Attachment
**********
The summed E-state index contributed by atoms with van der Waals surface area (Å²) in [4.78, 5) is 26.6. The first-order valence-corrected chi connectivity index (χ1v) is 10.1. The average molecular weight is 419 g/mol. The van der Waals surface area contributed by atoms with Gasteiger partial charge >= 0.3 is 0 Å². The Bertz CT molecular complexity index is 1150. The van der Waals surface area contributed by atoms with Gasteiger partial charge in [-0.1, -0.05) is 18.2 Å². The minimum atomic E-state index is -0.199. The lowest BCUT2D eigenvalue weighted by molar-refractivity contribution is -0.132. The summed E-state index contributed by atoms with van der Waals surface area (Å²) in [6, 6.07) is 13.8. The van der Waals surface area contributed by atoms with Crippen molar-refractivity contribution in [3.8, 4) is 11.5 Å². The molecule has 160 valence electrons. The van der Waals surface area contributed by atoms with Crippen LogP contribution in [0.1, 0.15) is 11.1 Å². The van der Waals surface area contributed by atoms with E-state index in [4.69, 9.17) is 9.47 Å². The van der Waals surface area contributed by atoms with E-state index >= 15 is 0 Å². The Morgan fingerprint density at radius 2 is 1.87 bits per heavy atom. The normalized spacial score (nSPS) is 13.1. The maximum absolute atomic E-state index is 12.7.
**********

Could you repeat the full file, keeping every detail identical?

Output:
The summed E-state index contributed by atoms with van der Waals surface area (Å²) in [4.78, 5) is 26.6. The first-order valence-corrected chi connectivity index (χ1v) is 10.1. The average molecular weight is 419 g/mol. The van der Waals surface area contributed by atoms with Gasteiger partial charge >= 0.3 is 0 Å². The Bertz CT molecular complexity index is 1150. The van der Waals surface area contributed by atoms with Gasteiger partial charge in [-0.1, -0.05) is 18.2 Å². The minimum atomic E-state index is -0.199. The lowest BCUT2D eigenvalue weighted by molar-refractivity contribution is -0.132. The summed E-state index contributed by atoms with van der Waals surface area (Å²) in [6, 6.07) is 13.8. The van der Waals surface area contributed by atoms with Crippen molar-refractivity contribution in [3.8, 4) is 11.5 Å². The molecule has 160 valence electrons. The van der Waals surface area contributed by atoms with Crippen LogP contribution in [0.1, 0.15) is 11.1 Å². The van der Waals surface area contributed by atoms with E-state index in [4.69, 9.17) is 9.47 Å². The van der Waals surface area contributed by atoms with E-state index >= 15 is 0 Å². The Morgan fingerprint density at radius 2 is 1.87 bits per heavy atom. The normalized spacial score (nSPS) is 13.1. The maximum absolute atomic E-state index is 12.7.